Autism Awareness Month: What is emotional dysregulation?
Mackenzie Siders is a childhood friend and this past November, she joined me on the podcast, Two Kids and A Career. In Episode 53: Don't Let An Autism Diagnosis Swallow You Whole, Mackenzie talked about life as a mom of two kiddos with autism. I asked if she would write a series of blogs for Autism Awareness Month. Here's the second one:
This is the second article in a series that I am writing for Autism Awareness month. If you missed out on my first article, you should definitely check it out. It will give you background information on my experience with autism, discuss stimming (a common behavior in people with autism), and offer practical advice for having a meaningful interaction with an autistic person who is stimming.
Today, I’m going to dive right into another commonly misunderstood symptom of autism: emotional dysregulation. We all experience a wide range of emotional responses in our daily lives, and sometimes we all get angry or upset. However, most of us have the ability to control, or modulate, our emotions, and there is a generally accepted range of emotional responses for a typical person. Emotional dysregulation is a term used to characterize emotional responses that are not well-managed and fall outside of that typical range. Behaviors such as temper tantrums, shouting, throwing or breaking things, and aggression towards others (or even oneself) are examples of emotional dysregulation.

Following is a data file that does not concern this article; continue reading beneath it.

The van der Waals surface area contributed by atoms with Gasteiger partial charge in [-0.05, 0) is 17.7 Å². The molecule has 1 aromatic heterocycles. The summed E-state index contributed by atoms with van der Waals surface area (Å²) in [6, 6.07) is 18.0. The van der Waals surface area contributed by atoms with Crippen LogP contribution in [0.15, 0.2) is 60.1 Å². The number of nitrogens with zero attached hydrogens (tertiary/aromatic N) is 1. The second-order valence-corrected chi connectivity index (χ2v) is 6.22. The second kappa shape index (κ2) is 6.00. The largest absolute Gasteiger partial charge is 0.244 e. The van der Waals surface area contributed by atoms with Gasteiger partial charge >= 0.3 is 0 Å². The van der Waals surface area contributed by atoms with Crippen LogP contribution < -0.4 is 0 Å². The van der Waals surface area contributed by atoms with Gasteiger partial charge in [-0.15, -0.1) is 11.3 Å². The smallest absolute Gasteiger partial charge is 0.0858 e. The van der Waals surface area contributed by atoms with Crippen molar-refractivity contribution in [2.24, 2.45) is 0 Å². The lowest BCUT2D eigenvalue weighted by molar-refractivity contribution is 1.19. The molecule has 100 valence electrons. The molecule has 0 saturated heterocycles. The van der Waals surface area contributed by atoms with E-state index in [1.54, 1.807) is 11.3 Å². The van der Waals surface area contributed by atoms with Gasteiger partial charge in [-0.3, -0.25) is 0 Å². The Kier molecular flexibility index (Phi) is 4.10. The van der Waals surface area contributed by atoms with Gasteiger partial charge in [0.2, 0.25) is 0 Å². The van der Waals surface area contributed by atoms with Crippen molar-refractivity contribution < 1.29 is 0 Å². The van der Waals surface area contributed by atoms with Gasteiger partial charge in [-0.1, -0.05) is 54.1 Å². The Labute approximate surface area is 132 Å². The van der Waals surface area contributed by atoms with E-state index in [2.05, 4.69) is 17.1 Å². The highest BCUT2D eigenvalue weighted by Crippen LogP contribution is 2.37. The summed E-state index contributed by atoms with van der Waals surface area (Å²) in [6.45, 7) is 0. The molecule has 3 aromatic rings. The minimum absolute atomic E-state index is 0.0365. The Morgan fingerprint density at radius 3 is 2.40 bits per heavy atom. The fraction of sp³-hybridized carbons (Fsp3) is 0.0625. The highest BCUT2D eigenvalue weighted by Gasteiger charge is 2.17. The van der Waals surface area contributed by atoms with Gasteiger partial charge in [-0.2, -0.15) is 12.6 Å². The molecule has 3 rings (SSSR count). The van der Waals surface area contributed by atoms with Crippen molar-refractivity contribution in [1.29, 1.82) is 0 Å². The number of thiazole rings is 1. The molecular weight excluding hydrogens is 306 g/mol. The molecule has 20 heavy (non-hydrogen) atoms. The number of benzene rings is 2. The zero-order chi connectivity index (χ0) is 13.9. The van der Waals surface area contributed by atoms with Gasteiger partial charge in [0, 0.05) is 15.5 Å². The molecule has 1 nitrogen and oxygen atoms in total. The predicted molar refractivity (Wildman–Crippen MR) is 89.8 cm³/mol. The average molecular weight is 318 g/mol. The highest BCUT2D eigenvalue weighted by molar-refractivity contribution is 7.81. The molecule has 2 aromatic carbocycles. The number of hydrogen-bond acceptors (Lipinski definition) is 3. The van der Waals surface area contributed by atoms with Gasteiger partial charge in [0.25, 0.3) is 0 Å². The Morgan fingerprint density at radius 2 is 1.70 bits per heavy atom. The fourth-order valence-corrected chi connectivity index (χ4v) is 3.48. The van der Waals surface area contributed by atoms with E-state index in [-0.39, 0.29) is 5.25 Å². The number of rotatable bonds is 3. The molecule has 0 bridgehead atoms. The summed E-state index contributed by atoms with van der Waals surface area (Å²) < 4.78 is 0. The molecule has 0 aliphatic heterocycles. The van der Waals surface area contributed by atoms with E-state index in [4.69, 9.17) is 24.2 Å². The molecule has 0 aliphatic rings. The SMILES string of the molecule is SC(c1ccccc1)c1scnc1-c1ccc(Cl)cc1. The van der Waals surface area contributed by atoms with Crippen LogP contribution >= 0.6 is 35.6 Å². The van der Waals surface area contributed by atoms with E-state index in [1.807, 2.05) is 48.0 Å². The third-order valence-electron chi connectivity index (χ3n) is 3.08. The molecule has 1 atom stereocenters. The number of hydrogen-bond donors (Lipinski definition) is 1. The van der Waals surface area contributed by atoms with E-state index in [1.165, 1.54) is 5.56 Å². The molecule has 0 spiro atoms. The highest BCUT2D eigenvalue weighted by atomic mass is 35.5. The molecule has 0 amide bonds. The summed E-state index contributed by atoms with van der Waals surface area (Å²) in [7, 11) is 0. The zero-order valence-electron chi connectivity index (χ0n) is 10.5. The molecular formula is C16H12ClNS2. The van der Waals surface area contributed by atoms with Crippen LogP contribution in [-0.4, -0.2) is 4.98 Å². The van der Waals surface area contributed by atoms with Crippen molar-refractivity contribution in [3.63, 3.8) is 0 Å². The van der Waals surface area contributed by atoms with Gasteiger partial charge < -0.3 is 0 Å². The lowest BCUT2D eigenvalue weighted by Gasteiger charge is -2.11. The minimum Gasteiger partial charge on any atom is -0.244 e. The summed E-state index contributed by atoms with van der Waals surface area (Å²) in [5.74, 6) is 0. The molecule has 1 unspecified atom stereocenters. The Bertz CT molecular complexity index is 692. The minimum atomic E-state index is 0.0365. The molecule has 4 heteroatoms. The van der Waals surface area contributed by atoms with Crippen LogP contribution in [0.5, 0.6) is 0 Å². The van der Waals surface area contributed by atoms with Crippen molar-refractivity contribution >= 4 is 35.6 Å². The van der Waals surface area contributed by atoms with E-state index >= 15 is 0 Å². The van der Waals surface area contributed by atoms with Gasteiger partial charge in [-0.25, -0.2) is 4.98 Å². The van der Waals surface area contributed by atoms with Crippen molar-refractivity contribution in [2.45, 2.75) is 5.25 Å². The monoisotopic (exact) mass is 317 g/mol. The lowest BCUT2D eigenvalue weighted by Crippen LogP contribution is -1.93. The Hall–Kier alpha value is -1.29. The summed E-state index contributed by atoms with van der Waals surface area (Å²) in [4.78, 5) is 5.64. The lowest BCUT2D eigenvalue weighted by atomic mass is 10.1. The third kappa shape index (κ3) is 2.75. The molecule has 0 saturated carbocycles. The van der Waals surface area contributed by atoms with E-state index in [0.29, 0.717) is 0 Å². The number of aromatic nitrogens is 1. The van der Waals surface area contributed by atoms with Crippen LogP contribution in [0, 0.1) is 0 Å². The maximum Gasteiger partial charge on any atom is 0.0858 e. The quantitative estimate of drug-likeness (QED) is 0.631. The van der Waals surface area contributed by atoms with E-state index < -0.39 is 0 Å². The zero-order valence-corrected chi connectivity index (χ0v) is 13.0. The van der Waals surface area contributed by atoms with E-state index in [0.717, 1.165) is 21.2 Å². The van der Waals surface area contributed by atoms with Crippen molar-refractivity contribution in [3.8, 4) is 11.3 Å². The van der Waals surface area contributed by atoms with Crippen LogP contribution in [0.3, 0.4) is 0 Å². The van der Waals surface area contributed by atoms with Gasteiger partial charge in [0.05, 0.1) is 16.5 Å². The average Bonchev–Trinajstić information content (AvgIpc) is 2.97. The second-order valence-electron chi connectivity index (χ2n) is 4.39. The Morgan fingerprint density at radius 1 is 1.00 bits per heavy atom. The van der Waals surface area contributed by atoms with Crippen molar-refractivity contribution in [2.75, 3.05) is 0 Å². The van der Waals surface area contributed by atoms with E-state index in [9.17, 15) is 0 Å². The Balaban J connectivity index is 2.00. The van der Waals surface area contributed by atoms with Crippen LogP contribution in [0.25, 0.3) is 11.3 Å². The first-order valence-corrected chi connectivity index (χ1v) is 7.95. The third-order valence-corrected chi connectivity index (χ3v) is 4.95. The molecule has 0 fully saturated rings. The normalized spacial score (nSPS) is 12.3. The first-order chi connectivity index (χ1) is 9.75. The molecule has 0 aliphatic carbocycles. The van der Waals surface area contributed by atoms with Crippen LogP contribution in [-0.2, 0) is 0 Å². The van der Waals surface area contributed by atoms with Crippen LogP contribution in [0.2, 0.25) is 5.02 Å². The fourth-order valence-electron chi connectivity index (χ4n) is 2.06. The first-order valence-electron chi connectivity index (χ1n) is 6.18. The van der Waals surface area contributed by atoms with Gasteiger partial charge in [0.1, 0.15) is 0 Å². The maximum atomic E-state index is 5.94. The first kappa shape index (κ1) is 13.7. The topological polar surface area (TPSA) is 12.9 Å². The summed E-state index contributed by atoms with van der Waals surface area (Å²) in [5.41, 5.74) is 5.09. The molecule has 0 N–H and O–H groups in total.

You are probably familiar with the concept. If you’ve spent any time around a toddler or a teenager, or anybody born before to 1997 trying to do common core long division, you have seen an emotionally dysregulated person.
When emotional dysregulation appears as part of a diagnosed neurological disorder, such as autism spectrum disorder (ASD), it typically involves a heightened sensitivity to ... well ... everything, and a reduced ability to recover in a reasonable amount of time. Simply put, the emotional outbursts are more intense, prolonged, often vastly disproportionate to whatever triggered them, and may require intervention from someone who knows what they’re doing.
It is important for you to understand that these emotional reactions involve a bunch of neurological and physical functions over which people with ASD have little control. People with ASD are often impaired by various sensory and cognitive challenges that inhibit their ability to manage their emotions. These include:
▪ Delays in recognizing and processing sensory information
▪ Inability to predict or understand what comes next
▪ Increased sensitivity to noises, lights, and/or unusual events